It's hard to not look back at the 1990s when thinking about today's EDM craze. The mainstream media/recording industry took the term "electronic dance music" (which had been in use since the 1980s) and, with the rise of (lucrative) acts like David Guetta, Skrillex, and deadmau5, forged ahead with "EDM," which practically discounted American dance music fans that have been here while mainstream America remained relatively silent to the electronic music phenomenon all of these years. We know what you're all saying: "the key word here is lucrative." We get it; if it don't make dollars then, as DJ Quik said, you know the rest.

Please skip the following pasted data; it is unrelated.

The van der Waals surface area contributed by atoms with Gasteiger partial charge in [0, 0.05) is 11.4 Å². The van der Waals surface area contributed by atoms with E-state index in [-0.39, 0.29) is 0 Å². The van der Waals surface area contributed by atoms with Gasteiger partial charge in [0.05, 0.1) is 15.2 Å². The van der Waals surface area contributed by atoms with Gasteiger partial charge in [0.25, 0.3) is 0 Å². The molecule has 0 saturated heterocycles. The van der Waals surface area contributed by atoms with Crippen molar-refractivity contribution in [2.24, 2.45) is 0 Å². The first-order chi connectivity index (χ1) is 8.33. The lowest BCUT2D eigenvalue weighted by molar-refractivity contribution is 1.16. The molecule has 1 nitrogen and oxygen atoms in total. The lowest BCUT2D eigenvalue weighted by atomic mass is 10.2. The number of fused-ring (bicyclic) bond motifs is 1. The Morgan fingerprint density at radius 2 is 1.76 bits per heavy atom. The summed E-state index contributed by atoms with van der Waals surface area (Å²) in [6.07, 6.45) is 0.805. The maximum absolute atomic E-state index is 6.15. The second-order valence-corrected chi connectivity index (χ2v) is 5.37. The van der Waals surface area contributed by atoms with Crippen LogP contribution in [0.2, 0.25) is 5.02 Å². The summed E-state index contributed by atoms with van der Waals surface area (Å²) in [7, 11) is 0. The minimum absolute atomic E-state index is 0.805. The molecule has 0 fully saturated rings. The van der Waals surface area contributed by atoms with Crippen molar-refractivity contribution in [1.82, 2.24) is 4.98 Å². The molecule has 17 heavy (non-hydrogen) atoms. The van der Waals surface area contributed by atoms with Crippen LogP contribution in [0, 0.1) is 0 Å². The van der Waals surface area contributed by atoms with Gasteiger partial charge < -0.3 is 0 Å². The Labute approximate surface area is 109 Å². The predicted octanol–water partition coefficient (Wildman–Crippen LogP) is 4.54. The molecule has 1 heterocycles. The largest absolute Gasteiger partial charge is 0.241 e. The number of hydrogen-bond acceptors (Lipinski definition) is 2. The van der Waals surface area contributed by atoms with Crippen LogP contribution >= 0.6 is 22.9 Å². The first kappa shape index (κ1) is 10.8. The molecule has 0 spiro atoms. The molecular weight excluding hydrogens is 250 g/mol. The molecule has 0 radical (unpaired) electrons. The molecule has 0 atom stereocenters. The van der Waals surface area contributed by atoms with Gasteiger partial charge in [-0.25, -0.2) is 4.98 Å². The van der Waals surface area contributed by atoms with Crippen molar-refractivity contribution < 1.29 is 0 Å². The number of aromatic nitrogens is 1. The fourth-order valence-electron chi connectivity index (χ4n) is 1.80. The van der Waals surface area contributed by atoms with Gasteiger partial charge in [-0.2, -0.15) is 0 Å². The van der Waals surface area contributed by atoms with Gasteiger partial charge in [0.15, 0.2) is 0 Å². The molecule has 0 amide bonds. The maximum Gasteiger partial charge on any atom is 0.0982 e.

DAD feels that its this factor that creates the stigma that America knows nothing about a scene that we helped create, and the 1990s "Electronica" phase was an awkward time for the scene. While we saw a number of great artists flourish (including Daft Punk, The Prodigy, and the Chemical Brothers just to name a few), it felt like America still hadn't latched on to the idea that this music, a sound that America had a huge part in creating, was as viable as its seen to be now. Maybe the 1990s were just a weird time to be a dance music artist trying to make ends meet in the recording industry. Let's look at some of the factors that made mainstream America so late on accepting dance music.